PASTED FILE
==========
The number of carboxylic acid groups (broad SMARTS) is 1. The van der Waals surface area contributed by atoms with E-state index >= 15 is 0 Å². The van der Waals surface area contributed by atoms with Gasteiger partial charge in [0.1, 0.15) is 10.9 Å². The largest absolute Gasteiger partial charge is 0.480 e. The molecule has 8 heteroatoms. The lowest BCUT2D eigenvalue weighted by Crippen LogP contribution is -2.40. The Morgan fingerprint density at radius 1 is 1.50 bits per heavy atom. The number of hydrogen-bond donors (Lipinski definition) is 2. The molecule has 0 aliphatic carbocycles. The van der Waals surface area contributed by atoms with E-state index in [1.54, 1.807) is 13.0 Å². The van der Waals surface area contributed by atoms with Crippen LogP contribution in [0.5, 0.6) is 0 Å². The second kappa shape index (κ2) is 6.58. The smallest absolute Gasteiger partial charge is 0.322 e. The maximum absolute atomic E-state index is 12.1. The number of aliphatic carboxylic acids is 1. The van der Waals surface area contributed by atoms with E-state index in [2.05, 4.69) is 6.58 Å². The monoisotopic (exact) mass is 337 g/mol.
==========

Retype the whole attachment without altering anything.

The number of carboxylic acid groups (broad SMARTS) is 1. The van der Waals surface area contributed by atoms with E-state index >= 15 is 0 Å². The van der Waals surface area contributed by atoms with Gasteiger partial charge in [0.1, 0.15) is 10.9 Å². The largest absolute Gasteiger partial charge is 0.480 e. The molecule has 8 heteroatoms. The lowest BCUT2D eigenvalue weighted by Crippen LogP contribution is -2.40. The Morgan fingerprint density at radius 1 is 1.50 bits per heavy atom. The number of hydrogen-bond donors (Lipinski definition) is 2. The molecule has 0 aliphatic carbocycles. The van der Waals surface area contributed by atoms with E-state index in [1.54, 1.807) is 13.0 Å². The van der Waals surface area contributed by atoms with Crippen LogP contribution in [0.5, 0.6) is 0 Å². The second kappa shape index (κ2) is 6.58. The smallest absolute Gasteiger partial charge is 0.322 e. The maximum absolute atomic E-state index is 12.1. The number of aliphatic carboxylic acids is 1. The van der Waals surface area contributed by atoms with E-state index in [2.05, 4.69) is 6.58 Å². The monoisotopic (exact) mass is 337 g/mol.